Book Review - "The Soul of an Entrepreneur"

December 19, 2021

“The Soul of an Entrepreneur” is a non-fiction book written by Canadian journalist David Sax. Sax’s take on entrepreneurship differs from the narrowly defined, tech-centric ideal. He also focuses on the why instead of the how of entrepreneurship.

Sax’s definition of entrepreneurship is anyone who has the freedom to choose their work, including freelancers, farmers, and family businesses. Those who start lifestyle businesses, which are large enough to sustain the owner’s lifestyle and too small to attract investors, are also covered. This book excludes gig economy workers such as drivers since existing companies largely determine their work.

This book explores a range of entrepreneurs:

  1. Half of the businesses and half of the companies listed on the stock exchange are family businesses in the US.
  2. Entrepreneurs can lose money: milk farmers lose money selling milk since the market price had declined from 2009 to 2018 when the market price was below cost.
  3. Americans are increasingly self-employed with age; many become entrepreneurs as a last resort. In 2017:

7% of 16-49 year-olds were entrepreneurs,

16% of 60-64 year-olds were entrepreneurs,

30% of 75-79 year-olds were entrepreneurs.

  1. Many immigrants start restaurants because they cannot get equivalent jobs before immigration.
  2. Fewer people are working for themselves in 2018 than 20 or 30 years ago. When Reagan was in office, 2/10 people worked for themselves; as of 2018, there is only 1/20
  3. The US economy has gotten less entrepreneurial for decades. From 1977 to 2013, startups as a share of all firms fell from 16.5% to 8%. The decline is pervasive across states and across and sectors, including high tech. This is partially due to increased market concentration, meaning larger companies control a larger portion of the market. Source
  4. Developing countries tend to be more entrepreneurial. For example, small businesses which create up to 50 jobs account for 60% of GDP in South Africa and a whopping 90% in India. Firms creating up to 500 jobs only account for 43.5% of GDP in the US. Source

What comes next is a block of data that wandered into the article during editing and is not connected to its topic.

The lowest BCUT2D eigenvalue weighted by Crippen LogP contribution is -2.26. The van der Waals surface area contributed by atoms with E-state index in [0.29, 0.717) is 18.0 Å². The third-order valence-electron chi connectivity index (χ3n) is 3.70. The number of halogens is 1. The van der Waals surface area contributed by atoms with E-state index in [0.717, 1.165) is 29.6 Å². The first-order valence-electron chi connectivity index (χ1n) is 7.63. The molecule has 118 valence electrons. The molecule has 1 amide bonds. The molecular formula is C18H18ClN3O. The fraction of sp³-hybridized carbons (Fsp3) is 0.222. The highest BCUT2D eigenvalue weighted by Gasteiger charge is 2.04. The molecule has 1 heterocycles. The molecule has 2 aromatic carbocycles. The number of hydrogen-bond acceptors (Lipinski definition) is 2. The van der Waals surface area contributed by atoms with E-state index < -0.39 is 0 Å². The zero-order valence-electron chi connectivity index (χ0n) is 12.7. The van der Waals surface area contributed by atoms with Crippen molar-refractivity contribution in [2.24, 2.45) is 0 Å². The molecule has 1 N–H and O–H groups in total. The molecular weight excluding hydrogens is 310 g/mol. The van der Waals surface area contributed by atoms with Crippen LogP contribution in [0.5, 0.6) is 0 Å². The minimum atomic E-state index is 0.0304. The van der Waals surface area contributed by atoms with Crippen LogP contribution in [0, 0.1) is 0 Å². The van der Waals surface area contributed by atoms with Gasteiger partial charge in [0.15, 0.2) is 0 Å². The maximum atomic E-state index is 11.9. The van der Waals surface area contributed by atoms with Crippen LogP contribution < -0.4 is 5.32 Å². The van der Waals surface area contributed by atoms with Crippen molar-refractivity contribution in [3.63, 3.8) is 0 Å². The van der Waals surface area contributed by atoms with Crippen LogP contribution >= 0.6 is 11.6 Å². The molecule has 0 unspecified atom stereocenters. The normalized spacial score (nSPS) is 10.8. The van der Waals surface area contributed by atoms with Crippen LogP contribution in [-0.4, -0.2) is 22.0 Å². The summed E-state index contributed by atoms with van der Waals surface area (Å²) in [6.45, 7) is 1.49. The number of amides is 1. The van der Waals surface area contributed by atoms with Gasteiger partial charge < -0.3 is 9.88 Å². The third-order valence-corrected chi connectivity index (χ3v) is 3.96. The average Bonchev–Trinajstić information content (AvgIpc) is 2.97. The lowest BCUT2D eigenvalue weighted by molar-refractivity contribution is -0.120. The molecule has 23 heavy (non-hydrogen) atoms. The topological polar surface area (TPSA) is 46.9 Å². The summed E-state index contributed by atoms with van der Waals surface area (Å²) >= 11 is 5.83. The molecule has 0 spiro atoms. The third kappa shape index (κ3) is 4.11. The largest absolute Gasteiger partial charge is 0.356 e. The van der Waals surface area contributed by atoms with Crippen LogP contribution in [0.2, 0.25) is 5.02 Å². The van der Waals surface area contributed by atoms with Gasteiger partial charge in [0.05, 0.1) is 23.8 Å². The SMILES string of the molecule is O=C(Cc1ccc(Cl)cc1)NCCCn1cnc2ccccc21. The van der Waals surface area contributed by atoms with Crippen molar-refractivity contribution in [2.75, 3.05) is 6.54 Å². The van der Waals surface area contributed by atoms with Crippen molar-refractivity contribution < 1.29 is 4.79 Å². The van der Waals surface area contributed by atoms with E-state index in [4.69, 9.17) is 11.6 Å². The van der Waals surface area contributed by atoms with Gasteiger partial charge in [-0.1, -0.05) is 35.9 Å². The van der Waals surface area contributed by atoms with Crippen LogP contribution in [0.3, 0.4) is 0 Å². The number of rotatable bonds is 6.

5. There are gender differences. According to the Kauffman Institute 2016 study, women are half as likely to start a business as men.
  6. Lifestyle entrepreneurs have a different take on work; some pursue their passion and turn it into money-paying work. An E.F. Schumacher quote summarizes this nicely: “Joy and leisure cannot be separated without destroying the joy of work and the bliss of leisure.”
  7. Social entrepreneurship emerged in the 1980s: it focused on benevolent consumption and satisfying all stakeholders, not only shareholders—they included companies such as Patagonia, Whole Foods, and Ben and Jerry (the ice cream company).
  8. The tech billionaire entrepreneur is a narrow definition of entrepreneurship. Elizabeth Holmes of Theranos delivered on that entrepreneurship ideal even as her company failed to deliver on its promises.
  9. The formal field of entrepreneurship study is new in America: it only began in 1947. Since then, even the most ‘entrepreneurial’ schools, such as Stanford, have < 5% of students actively starting a business.
  10. US venture capital accounts for < 0.5% of the GDP, a small number despite the fanfare.

I highly recommend this book for those interested in entrepreneurship. It provides an excellent historical context and clears up the misconception in the field.